Pastor John, what does it mean when the Apostle Paul calls Christians to “walk by the Spirit” or to “keep in step with the Spirit?” (Romans 8:4, Galatians 5:16, 25). What does Paul mean by those phrases?
This morning, I was reading Galatians 5 as part of my regular walk through the Bible, and every time I come to Galatians 5:16–25, I am struck again by this gathering together of statements about how I am supposed to “live by the Spirit.” Here they are:
Verse 16: Walk by the Spirit.
Verse 18: Be led by the Spirit.
Verse 22: Bear the fruit of the Spirit.
Verse 25: Live by the Spirit. And, keep in step with the Spirit.
Receiving the Spirit
Five different statements. And every time I read them I say, “O Lord, I want to do that. I want to know, experientially, what it means to walk by the Spirit and be led by the Spirit and bear the fruit of the Spirit and live by the Spirit and keep in step with the Spirit.” And I think the key is back in Galatians 3, because there we have an instruction about how the Spirit came to us the first time and how he keeps on being supplied.
“The Spirit created that channel by which you are united to Christ and the Spirit flows into you by virtue of your union with Christ through faith.”
So in Galatians 3:2 it says, “Did you receive the Spirit by works of the law or by hearing with faith?” So it tells you the Spirit came to you through faith the very first time. You received the Holy Spirit when you put your trust in Christ. That faith became the channel. And I think the Spirit created that channel by which you are united to Christ, and the Spirit flows into you by virtue of your union with Christ through faith.
And then he says in verse 5, “Does he who supplies” — so now here we have, not the past receiving, but the ongoing supply — “the Spirit to you and works miracles among you” — And I think that would not be simply “signs and wonders” kinds of miracles, though that wouldn’t be excluded. It is also love, joy, peace, patience, the stuff that really makes us frustrated that we can’t be better at. It is the Spirit that works those — “do so by works of the law, or by hearing with faith?” We end exactly the same way we started.
Experiencing the Spirit
So you began by receiving the Spirit by faith; you go on experiencing the supply of the Spirit by faith. So if a person asks, “Well, these sound very passive: Be led by the Spirit, bear fruit in the Spirit,” they are. I mean the Spirit is God. He does things on us and in us, but the thing we are called to do is to hear. And I think that would mean, hear the word of God, hear the promises of God, hear the gospel of God and believe it. And through that belief, the Holy Spirit comes.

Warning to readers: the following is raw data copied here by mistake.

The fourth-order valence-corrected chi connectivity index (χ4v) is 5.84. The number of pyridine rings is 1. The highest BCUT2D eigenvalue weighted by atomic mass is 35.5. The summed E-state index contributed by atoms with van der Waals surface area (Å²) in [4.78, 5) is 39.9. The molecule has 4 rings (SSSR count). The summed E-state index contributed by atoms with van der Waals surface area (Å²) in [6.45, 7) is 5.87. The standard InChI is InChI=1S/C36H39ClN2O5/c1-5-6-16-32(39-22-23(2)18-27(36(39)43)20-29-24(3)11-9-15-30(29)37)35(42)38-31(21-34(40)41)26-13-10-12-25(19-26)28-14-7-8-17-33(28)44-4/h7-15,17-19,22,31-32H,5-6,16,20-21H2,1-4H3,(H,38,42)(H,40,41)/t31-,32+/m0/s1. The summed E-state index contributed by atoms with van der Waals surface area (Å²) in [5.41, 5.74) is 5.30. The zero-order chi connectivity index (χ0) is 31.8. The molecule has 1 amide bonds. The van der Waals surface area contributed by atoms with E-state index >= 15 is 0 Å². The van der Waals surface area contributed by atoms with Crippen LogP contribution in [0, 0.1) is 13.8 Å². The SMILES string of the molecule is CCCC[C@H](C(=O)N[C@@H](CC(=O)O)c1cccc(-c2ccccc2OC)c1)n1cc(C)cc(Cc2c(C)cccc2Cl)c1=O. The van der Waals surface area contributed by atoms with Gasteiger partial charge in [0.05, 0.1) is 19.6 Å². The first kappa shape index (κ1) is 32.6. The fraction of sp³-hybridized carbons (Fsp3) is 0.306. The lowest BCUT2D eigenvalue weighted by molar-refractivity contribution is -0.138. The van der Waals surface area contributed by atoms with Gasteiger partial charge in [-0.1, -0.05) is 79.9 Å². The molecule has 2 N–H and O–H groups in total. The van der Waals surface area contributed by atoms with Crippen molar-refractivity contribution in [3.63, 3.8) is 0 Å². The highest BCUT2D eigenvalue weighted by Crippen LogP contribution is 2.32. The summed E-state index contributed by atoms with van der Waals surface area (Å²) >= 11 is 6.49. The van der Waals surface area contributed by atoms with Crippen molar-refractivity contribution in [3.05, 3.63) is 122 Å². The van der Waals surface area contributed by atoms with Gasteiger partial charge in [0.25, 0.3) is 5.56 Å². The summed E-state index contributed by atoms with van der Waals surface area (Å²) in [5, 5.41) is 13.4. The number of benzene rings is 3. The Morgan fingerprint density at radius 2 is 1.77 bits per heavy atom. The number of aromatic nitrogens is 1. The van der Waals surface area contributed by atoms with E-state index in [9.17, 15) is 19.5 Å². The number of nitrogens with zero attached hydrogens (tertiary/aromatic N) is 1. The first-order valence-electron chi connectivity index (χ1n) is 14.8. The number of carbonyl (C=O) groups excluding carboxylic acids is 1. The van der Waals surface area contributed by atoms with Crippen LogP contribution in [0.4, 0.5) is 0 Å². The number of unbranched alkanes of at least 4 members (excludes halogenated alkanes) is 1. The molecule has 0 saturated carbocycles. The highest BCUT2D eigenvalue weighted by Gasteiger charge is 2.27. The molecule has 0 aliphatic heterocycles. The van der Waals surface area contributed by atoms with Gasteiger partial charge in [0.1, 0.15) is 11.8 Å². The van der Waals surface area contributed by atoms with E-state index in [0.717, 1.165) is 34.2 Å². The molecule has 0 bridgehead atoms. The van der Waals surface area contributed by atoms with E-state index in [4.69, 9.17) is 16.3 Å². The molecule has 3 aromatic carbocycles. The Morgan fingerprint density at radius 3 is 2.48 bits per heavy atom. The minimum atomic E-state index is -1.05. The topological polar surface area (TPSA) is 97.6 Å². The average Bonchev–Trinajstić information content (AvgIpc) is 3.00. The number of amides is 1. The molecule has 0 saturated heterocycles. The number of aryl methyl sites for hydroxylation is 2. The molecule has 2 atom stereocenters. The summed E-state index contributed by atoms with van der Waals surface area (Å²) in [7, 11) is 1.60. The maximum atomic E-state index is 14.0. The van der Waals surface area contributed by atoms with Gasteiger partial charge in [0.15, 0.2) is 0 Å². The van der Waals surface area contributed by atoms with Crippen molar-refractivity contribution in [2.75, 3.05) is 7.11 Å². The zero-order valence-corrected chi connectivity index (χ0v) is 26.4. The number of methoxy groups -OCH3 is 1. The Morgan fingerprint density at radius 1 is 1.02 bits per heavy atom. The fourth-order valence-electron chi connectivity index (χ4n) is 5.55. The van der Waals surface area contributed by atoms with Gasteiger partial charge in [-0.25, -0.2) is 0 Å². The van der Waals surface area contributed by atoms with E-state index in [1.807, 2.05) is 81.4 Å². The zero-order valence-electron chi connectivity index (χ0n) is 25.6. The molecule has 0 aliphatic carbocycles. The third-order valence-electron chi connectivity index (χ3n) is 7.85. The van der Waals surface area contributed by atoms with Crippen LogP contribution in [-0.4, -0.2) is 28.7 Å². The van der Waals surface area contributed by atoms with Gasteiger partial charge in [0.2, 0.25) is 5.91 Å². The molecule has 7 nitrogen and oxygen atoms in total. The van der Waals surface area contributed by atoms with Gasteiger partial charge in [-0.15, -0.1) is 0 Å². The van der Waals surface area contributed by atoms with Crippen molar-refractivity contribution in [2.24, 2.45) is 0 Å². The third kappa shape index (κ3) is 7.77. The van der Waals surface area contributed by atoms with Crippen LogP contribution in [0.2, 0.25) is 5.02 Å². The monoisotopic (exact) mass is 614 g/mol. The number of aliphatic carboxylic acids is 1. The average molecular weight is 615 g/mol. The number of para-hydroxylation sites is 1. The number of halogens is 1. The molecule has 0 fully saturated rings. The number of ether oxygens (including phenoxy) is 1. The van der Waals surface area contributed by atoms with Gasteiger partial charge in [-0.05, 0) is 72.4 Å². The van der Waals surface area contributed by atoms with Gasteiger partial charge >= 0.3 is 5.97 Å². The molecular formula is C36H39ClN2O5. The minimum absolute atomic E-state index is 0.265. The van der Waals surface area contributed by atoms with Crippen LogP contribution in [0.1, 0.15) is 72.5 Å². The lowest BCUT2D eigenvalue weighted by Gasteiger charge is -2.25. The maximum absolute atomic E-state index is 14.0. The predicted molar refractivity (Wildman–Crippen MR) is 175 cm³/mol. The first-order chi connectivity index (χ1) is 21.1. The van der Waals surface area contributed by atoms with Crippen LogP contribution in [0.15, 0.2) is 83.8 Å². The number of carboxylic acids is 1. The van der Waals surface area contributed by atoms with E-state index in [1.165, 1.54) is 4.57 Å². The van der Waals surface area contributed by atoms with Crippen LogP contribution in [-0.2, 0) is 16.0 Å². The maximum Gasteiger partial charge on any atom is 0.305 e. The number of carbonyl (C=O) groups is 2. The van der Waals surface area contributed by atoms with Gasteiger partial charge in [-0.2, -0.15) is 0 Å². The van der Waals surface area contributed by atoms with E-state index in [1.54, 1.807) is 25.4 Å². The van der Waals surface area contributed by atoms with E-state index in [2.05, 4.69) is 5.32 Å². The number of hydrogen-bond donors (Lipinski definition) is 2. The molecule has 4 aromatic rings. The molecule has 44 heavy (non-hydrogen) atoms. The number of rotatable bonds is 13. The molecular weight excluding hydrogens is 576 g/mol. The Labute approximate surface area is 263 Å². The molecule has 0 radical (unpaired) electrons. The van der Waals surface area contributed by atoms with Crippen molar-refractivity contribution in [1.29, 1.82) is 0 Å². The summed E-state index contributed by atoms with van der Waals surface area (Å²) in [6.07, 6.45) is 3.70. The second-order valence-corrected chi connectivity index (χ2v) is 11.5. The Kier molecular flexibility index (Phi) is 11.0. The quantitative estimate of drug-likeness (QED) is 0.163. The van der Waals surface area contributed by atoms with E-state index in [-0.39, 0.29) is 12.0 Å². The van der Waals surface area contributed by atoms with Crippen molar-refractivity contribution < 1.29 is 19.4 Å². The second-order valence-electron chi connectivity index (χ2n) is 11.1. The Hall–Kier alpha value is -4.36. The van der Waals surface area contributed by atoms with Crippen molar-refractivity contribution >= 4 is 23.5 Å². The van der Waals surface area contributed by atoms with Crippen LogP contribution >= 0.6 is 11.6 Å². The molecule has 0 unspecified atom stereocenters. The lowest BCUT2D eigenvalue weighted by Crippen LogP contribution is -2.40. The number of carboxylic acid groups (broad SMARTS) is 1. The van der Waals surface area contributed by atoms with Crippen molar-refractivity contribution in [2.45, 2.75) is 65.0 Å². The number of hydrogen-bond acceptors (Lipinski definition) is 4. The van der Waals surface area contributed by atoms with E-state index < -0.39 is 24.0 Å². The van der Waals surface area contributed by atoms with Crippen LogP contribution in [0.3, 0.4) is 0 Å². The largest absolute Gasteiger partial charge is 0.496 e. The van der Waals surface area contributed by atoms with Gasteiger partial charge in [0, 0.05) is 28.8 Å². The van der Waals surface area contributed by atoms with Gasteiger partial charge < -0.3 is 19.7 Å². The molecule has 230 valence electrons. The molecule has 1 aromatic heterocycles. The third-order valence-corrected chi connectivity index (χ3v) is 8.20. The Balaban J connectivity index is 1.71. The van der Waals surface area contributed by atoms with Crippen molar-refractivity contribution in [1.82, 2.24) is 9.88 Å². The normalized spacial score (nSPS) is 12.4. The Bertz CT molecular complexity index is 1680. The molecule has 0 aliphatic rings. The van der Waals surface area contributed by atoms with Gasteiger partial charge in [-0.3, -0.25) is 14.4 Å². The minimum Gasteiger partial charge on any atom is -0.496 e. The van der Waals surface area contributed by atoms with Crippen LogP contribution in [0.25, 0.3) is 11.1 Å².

Very practically, here is the way I think it works. At least this is the way I try to walk by the Spirit, be led by the Spirit, bear the fruit of the Spirit. One of the fruits of the Spirit — and you can walk through all nine this way — is patience. So the fruit of the Spirit is patience. When the Holy Spirit is leading John Piper, when he is bearing fruit in John Piper’s life, when John Piper is walking in step with the Spirit, he is patient.
Now what makes you want to be impatient? Something comes into your life and crosses your will. Plans don’t go the way you want. You get frustrated. People say something. You were intending to be somewhere, and the traffic is thick, and there rises up in you this frustration or this anger or this disappointment. And it is a manifestation of impatience. So what are you supposed to do right there? You are supposed to trust. You are supposed to believe. You are supposed to hear something with faith. And there are a lot of promises that relate to patience:
“I am going to work all this together for your good” (see Romans 8:28). Remember the story of Joseph, how he would have surely been frustrated and wanting to be impatient for all those thirteen years things seem to be going terrible for him. And God was taking him to the vice presidency of Egypt to save a people (Genesis 37–50). And you remind yourself: God is sovereign. God is wise. God is good. God is in charge of the traffic. God is in charge of the airline schedules. God is in charge of what people say about you or to you. And you trust him. And by an act of faith you say, “God I trust you. I believe you. You sent your Son to die for me. You purchased this promise for me, and I will now trust you.”
And in the resting of that faith, the Spirit is at work. That is his work in and through that faith. So the restfulness of faith in the traffic jam is the fruit of the Holy Spirit.
The Spirit Glorifies Christ
I asked myself one more question this morning. I asked, “Why would God do it that way? Why would he attach the work of the Spirit and the supply of the Spirit, to my trust in Christ and his gospel and his promises?”
And I think the answer is that the Spirit, according to John 16, was given to glorify Christ. “I will send him, and he will glorify me,” Jesus said. And how does the Spirit glorify Christ except that he works in and through our trust in Christ? Christ does something for us. He dies. He rises. He says, “I will be with you,” and he makes promises to us: I will help you, and I will strengthen you (see Isaiah 41:10). And in trusting him, the Holy Spirit gives peace and, thus, Christ gets the credit. Christ gets the glory because we are trusting the promise of Christ.
So all that was not new to me this morning. I have written all about that in Future Grace and other places, but every time I get there it seems like God just kind of washes over me again with, “Are you doing this, John? Are you living by the Spirit? Are you bearing the fruit of the Spirit? Are you keeping in step with the Spirit?” And I have to just pause and say, “O God, I can do so much better. I want so much to enjoy fellowship with you in the leading of the Spirit.”